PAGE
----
US President Barack Obama has delivered his fifth State of the Union address on Capitol Hill. As is custom, nay, the whole point of the speech – the President talked of the current state of affairs in the United States of America, focusing mainly on the economic position of the nation. There was a brief glance at America’s role in foreign affairs and diplomacy, in terms of Afghanistan, North Korea and Iran. And then Mr Obama laid out the plans and aspirations he has for his second and final term as President of the United States. The hour-long speech was replete with promises, some within reach and many others not even close to attainable.
The speech was much along the lines of that which he delivered in his second innauguration address on the hill. Again his words were based on hope and optimism, but the themes was far less muted than they were a little over four years ago before he became President. Aside from some specifics on the economy, gun control and climate change were key issues which Obama focused on. Again same-sex marriage rated a mention, albeit a not overly explicit one.
On the ABC24’s flagship current affairs program, The Drum there was a discussion and dissection of the speech, what it meant, what was in it and what parts of its’ contents will prove achievable for a President with nothing to lose. Most of that discussion had the realities of the situation in mind. It was abundantly clear to all panellists how difficult it would be for Obama to achieve much of the agenda set out today.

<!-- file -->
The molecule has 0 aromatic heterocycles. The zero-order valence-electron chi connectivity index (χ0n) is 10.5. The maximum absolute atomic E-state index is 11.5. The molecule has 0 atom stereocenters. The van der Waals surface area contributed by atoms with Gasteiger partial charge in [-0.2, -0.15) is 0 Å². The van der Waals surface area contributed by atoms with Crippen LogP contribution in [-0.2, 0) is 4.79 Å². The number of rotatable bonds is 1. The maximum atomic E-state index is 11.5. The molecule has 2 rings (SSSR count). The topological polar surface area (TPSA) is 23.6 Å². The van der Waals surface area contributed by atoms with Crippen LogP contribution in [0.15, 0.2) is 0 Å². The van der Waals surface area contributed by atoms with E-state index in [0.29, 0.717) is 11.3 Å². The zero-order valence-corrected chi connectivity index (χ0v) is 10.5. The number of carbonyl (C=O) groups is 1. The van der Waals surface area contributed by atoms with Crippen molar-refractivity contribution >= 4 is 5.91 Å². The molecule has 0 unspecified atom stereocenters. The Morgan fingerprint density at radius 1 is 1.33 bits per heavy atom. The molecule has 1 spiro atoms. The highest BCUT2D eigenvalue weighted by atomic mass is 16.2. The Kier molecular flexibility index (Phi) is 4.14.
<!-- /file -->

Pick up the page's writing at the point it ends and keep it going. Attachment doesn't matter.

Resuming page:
Jonathan Green, one of the guests on the show, described Obama’s list of policy goals as a “shopping list”. This is both an ill-fitting metaphor and an apt one for the policy agenda outlined by President Obama in the State of the Union address.
A shopping list is usually a list of things that you will buy and that are readily available on any given day. You go to the shops and they are there and you can usually afford them. They are within reach of everyone. Most of the items on Obama’s shopping list will simply prove to be well and truly out of reach.
There has been some reform on gun control in the form of executive orders, but more significant reform which requires legislative approval will likely prove impossible. Meaningful action on climate change and same-sex marriage will likely suffer the same fate. It is however a positive step that the conversation on both issues has recommenced after being neglected during the election campaign of 2012.
In a sense, the issues outlined by Barack Obama do constitute a metaphorical shopping list. Some of the prescriptions raised by Obama are entirely necessary, like staples on a shopping list. There needs to be action on climate change and gun control and immigration law changes to name but a few topics raised.
Many of the items on Obama’s shopping list were what you would term ‘luxury items’. This is true in a metaphorical sense anyway. They are such because they will prove unobtainable. These are items that are of course desirable – ones which you really want, but which are, for some reason, almost unobtainable.
How many items can President Obama tick off the list? In reality he faces a tough battle with Republicans on the hill in just about every major policy area.